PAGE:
Nigeria recently marked the dedication of its first deep sea port, Lekki Deep Sea Port, which is forecast to become a major cargo hub for West Africa.
President Muhammadu Buhari cut the ribbon to mark the opening of the port, which was completed in November 2022 at a cost of approximately $1.6 billion, Maritime Executive reported on Monday.
It’s Nigeria’s first fully automated port and is the first expansion of its ports in 25 years.
Buhari said the port was “a game-changer that would redefine maritime activities in Nigeria and the entire West African sub-region”.
Situated about 64km east of Lagos, the port covers more than 90 hectares. Apart from being the first deep sea port in Nigeria, it is also the biggest port in the country and one of the largest in sub-Saharan Africa. It has the capacity to handle 2.7 million TEUs annually.
The China Harbor Engineering Company developed the facility as part of China’s Belt and Road strategy and officially handed it over to Nigeria but retained a 52.5% stake in its operating company.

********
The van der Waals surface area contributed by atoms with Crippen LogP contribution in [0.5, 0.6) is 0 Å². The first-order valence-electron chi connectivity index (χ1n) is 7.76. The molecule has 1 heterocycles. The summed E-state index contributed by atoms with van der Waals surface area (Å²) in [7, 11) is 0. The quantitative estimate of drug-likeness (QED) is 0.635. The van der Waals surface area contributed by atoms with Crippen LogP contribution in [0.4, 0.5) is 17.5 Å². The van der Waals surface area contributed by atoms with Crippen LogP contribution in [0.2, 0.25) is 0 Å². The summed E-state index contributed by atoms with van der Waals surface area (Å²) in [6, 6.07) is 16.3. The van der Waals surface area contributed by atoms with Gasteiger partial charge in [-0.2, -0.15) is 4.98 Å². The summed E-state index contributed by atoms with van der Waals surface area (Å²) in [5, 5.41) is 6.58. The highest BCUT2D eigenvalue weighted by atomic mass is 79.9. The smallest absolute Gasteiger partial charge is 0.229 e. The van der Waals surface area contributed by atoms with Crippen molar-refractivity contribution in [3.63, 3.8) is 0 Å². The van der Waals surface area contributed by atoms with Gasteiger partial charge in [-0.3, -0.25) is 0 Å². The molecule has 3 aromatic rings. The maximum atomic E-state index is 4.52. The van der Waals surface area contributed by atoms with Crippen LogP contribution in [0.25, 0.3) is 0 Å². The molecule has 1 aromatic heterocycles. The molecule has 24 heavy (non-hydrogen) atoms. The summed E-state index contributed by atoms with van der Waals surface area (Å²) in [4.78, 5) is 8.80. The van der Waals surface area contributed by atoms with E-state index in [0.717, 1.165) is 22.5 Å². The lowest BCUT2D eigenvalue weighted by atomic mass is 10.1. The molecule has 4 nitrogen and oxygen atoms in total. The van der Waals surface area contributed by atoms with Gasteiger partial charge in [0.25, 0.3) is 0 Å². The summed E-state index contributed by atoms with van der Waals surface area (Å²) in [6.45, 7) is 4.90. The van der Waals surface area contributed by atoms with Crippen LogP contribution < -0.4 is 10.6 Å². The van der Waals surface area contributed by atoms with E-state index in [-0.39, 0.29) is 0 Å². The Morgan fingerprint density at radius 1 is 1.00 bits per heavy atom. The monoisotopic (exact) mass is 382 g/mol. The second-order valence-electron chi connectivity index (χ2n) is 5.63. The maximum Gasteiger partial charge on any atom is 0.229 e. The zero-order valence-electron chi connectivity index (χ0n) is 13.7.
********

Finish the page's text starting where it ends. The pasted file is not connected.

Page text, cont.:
The first phase of the port has been completed and includes the overall layout, including a five-mile-long navigation channel, an almost 609-metre turning basin, and an 18.8-metre depth throughout the port, as well as the breakwater and berths. The container terminal comprises three berths covering an almost 1.2km quay and a container storage yard with more than 15 000 slots. It is also the first Nigerian port with ship-to-shore super-post-Panamax cranes.
When fully constructed, it will also have a liquid bulk terminal with three additional berths, with capacity to handle vessels up to 160 000 dwt and a tank farm connected by pipelines running to the breakwater. Its dry cargo terminal will be able to handle up to four million tons of dry bulk per year.
CMA CGM sailed its containership, the 5 770-TEU CMA CGM Mozart, into the port on January 22, ahead of the celebration.
The Nigerian government is planning the development of six new deep-sea ports.